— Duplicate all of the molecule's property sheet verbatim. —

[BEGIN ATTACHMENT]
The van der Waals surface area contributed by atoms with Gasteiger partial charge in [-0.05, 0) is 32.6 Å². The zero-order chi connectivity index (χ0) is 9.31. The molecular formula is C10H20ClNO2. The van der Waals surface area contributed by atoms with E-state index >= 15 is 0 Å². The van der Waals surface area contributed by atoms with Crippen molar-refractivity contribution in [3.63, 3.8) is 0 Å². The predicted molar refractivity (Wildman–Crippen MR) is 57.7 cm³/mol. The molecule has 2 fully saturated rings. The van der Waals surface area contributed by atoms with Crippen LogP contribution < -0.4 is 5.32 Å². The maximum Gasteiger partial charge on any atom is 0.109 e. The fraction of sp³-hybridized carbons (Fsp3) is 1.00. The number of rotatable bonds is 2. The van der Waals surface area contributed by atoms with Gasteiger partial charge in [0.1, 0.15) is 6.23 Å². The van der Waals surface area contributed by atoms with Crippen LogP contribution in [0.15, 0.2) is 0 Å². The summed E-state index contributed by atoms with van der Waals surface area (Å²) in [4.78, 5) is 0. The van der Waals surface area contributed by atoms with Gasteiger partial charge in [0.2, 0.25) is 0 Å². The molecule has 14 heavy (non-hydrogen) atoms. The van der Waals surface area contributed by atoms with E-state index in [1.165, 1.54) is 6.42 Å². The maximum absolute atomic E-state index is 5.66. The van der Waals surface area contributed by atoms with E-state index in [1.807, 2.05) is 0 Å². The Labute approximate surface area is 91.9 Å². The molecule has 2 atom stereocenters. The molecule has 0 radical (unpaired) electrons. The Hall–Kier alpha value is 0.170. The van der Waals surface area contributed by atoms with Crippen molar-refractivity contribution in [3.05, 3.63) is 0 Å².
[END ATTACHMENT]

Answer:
The van der Waals surface area contributed by atoms with Gasteiger partial charge in [-0.05, 0) is 32.6 Å². The zero-order chi connectivity index (χ0) is 9.31. The molecular formula is C10H20ClNO2. The van der Waals surface area contributed by atoms with E-state index >= 15 is 0 Å². The van der Waals surface area contributed by atoms with Crippen molar-refractivity contribution in [3.63, 3.8) is 0 Å². The predicted molar refractivity (Wildman–Crippen MR) is 57.7 cm³/mol. The molecule has 2 fully saturated rings. The van der Waals surface area contributed by atoms with Crippen LogP contribution < -0.4 is 5.32 Å². The maximum Gasteiger partial charge on any atom is 0.109 e. The fraction of sp³-hybridized carbons (Fsp3) is 1.00. The number of rotatable bonds is 2. The van der Waals surface area contributed by atoms with Gasteiger partial charge in [0.1, 0.15) is 6.23 Å². The van der Waals surface area contributed by atoms with Crippen LogP contribution in [0.15, 0.2) is 0 Å². The summed E-state index contributed by atoms with van der Waals surface area (Å²) in [4.78, 5) is 0. The van der Waals surface area contributed by atoms with Gasteiger partial charge in [0.2, 0.25) is 0 Å². The molecule has 14 heavy (non-hydrogen) atoms. The van der Waals surface area contributed by atoms with E-state index in [1.165, 1.54) is 6.42 Å². The maximum absolute atomic E-state index is 5.66. The van der Waals surface area contributed by atoms with E-state index in [1.807, 2.05) is 0 Å². The Labute approximate surface area is 91.9 Å². The molecule has 2 atom stereocenters. The molecule has 0 radical (unpaired) electrons. The Hall–Kier alpha value is 0.170. The van der Waals surface area contributed by atoms with Crippen molar-refractivity contribution in [3.05, 3.63) is 0 Å².